3 U.S. Department of Labor, Washington, Occupational Safety and Health Administration, "Safety and Health Program Management Guidelines (Issuance of Voluntary Guidelines; Notice." Federal Register, Vol. 54, No. 16, Jan. 26, 1989, pp. 3904-3916).

4 www.osha.gov/SLTC/etools/oilandgas/general_safety/hot_work_welding.html

5 "Arc Welding Safety, NASD Review:" 04/2002. This document is 8818, a series of the Cooperative Extension, the University of Arizona, Tucson, AZ 85719. Publication date: May 1989. Lance Fluegel, safety coordinator and Bradley Rein, engineering specialist, the College of Agriculture, the University of Arizona, Tucson, AZ 85719. www.cdc.gov/nasd/docs/d000801-d000900/d000873/d000873.html

6,7 NFPA 51B Standard for Fire Prevention in Use of Cutting and Welding Processes, Chapter 2, Responsibility for Cutting and Welding, 2-1 General, 2003 Edition.

Dr. Laura Helmrich-Rhodes, CSP, is an associate professor at Indiana University of Pennsylvania's Department of Safety Sciences where she teaches both graduate and undergraduate courses; recently developing and delivering a duel-level course "Current Issues in Safety." She is an OSHA-authorized instructor, where a majority of her teaching load rests. Rhodes also oversees senior interns at major corporations in the United States. She is advisor to the Safety Science Honor Society Rho Sigma Kappa. Her doctoral dissertation, from the University of Pittsburgh in Administrative and Policy Studies, focused on the intersection of the human resources and safety professions.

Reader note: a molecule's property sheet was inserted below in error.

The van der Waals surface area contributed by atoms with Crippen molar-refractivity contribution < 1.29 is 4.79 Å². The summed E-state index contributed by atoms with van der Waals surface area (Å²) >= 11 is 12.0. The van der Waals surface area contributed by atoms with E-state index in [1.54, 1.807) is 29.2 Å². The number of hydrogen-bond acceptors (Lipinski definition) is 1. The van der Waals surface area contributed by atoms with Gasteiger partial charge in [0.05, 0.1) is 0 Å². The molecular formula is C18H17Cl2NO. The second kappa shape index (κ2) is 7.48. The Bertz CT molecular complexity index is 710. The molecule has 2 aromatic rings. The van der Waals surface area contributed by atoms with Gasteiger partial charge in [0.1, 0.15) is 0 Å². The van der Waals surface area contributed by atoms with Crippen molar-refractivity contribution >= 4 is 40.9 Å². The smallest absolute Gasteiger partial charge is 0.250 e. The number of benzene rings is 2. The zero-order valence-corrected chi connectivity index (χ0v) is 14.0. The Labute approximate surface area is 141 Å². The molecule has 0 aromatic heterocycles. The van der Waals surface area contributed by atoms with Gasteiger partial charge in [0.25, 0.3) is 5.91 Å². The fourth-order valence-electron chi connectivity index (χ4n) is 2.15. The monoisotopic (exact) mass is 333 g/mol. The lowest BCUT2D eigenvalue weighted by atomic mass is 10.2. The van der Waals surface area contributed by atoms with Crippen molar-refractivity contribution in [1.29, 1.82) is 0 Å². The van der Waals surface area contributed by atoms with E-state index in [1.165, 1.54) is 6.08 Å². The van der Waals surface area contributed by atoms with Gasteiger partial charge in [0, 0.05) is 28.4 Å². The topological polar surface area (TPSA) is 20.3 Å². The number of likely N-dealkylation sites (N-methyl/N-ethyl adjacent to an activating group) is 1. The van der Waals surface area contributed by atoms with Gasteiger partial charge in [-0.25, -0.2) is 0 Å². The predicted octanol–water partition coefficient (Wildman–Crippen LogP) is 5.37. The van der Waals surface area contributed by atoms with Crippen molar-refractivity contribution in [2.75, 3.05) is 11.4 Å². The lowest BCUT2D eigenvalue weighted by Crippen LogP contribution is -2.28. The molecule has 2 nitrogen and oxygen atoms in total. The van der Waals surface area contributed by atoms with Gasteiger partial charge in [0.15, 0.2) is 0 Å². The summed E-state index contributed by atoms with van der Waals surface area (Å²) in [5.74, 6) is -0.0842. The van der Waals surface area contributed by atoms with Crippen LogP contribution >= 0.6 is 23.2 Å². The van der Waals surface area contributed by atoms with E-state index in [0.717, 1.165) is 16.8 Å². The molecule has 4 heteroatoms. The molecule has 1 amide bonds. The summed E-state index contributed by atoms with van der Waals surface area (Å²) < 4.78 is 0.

David P.Rhodes, MA, CSP, CPCU, is an assistant professor/safety consultant at IUP. He is the safety supervisor for the PA/OSHA Consultation Program administered through the Department of Safety Sciences. He has taught undergraduate and graduate level safety sciences courses as well as various OSHA outreach training courses through the Keystone Occupational Safety and Health Training Center. He holds a B.S. in safety sciences and an M.A. in industrial and labor relations.